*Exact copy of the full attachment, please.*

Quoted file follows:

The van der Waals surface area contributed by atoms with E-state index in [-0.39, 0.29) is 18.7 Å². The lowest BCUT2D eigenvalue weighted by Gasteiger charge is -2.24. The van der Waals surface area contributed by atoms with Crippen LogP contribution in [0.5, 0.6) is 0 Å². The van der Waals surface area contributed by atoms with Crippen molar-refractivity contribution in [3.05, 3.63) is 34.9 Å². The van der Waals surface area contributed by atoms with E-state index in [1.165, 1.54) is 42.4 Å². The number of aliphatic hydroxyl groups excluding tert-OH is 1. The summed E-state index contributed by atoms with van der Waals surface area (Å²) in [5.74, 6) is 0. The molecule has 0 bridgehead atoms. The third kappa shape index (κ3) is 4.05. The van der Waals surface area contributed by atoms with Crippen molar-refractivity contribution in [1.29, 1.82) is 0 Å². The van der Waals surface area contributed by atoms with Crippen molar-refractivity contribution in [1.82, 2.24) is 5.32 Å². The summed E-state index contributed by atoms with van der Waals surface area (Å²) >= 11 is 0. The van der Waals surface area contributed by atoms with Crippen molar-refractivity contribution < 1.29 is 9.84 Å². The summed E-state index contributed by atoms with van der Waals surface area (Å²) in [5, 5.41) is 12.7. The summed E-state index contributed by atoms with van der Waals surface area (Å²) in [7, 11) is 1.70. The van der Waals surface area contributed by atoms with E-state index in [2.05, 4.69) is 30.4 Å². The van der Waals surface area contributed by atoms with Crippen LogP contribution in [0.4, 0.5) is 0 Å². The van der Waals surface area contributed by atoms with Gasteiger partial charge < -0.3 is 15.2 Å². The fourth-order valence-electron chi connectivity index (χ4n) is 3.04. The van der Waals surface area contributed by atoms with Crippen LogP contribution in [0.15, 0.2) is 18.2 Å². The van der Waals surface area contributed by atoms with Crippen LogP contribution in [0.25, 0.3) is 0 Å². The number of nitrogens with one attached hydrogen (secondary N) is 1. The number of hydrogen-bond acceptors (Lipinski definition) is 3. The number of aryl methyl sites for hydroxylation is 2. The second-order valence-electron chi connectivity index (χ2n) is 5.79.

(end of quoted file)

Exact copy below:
The van der Waals surface area contributed by atoms with E-state index in [-0.39, 0.29) is 18.7 Å². The lowest BCUT2D eigenvalue weighted by Gasteiger charge is -2.24. The van der Waals surface area contributed by atoms with Crippen LogP contribution in [0.5, 0.6) is 0 Å². The van der Waals surface area contributed by atoms with Crippen molar-refractivity contribution in [3.05, 3.63) is 34.9 Å². The van der Waals surface area contributed by atoms with E-state index in [1.165, 1.54) is 42.4 Å². The number of aliphatic hydroxyl groups excluding tert-OH is 1. The summed E-state index contributed by atoms with van der Waals surface area (Å²) in [5.74, 6) is 0. The molecule has 0 bridgehead atoms. The third kappa shape index (κ3) is 4.05. The van der Waals surface area contributed by atoms with Crippen molar-refractivity contribution in [1.29, 1.82) is 0 Å². The van der Waals surface area contributed by atoms with Crippen molar-refractivity contribution in [1.82, 2.24) is 5.32 Å². The summed E-state index contributed by atoms with van der Waals surface area (Å²) >= 11 is 0. The van der Waals surface area contributed by atoms with Crippen molar-refractivity contribution < 1.29 is 9.84 Å². The summed E-state index contributed by atoms with van der Waals surface area (Å²) in [5, 5.41) is 12.7. The summed E-state index contributed by atoms with van der Waals surface area (Å²) in [7, 11) is 1.70. The van der Waals surface area contributed by atoms with E-state index in [2.05, 4.69) is 30.4 Å². The van der Waals surface area contributed by atoms with Crippen LogP contribution in [0.4, 0.5) is 0 Å². The van der Waals surface area contributed by atoms with Gasteiger partial charge < -0.3 is 15.2 Å². The fourth-order valence-electron chi connectivity index (χ4n) is 3.04. The van der Waals surface area contributed by atoms with Crippen LogP contribution in [0.15, 0.2) is 18.2 Å². The van der Waals surface area contributed by atoms with Crippen LogP contribution in [0.25, 0.3) is 0 Å². The number of nitrogens with one attached hydrogen (secondary N) is 1. The number of hydrogen-bond acceptors (Lipinski definition) is 3. The number of aryl methyl sites for hydroxylation is 2. The second-order valence-electron chi connectivity index (χ2n) is 5.79.